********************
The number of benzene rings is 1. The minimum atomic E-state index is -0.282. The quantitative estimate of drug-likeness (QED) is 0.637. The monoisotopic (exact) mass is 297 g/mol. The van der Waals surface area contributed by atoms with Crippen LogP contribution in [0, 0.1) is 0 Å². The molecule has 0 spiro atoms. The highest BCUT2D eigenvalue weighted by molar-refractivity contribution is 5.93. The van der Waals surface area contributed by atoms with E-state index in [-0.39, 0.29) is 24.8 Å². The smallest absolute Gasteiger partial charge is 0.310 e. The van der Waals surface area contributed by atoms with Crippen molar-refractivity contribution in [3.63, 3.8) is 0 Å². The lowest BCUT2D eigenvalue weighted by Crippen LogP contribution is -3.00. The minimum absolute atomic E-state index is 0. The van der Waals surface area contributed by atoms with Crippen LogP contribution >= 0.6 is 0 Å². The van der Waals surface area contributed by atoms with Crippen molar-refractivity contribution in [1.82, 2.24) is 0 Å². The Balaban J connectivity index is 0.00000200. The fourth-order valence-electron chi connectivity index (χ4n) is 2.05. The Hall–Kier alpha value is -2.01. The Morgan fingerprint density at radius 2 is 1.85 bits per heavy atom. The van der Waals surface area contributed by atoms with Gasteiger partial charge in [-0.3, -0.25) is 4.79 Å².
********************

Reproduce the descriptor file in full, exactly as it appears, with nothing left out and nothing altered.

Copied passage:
The number of benzene rings is 1. The minimum atomic E-state index is -0.282. The quantitative estimate of drug-likeness (QED) is 0.637. The monoisotopic (exact) mass is 297 g/mol. The van der Waals surface area contributed by atoms with Crippen LogP contribution in [0, 0.1) is 0 Å². The molecule has 0 spiro atoms. The highest BCUT2D eigenvalue weighted by molar-refractivity contribution is 5.93. The van der Waals surface area contributed by atoms with E-state index in [-0.39, 0.29) is 24.8 Å². The smallest absolute Gasteiger partial charge is 0.310 e. The van der Waals surface area contributed by atoms with Crippen molar-refractivity contribution in [3.63, 3.8) is 0 Å². The lowest BCUT2D eigenvalue weighted by Crippen LogP contribution is -3.00. The minimum absolute atomic E-state index is 0. The van der Waals surface area contributed by atoms with Crippen LogP contribution >= 0.6 is 0 Å². The van der Waals surface area contributed by atoms with Crippen molar-refractivity contribution in [1.82, 2.24) is 0 Å². The Balaban J connectivity index is 0.00000200. The fourth-order valence-electron chi connectivity index (χ4n) is 2.05. The Hall–Kier alpha value is -2.01. The Morgan fingerprint density at radius 2 is 1.85 bits per heavy atom. The van der Waals surface area contributed by atoms with Gasteiger partial charge in [-0.3, -0.25) is 4.79 Å².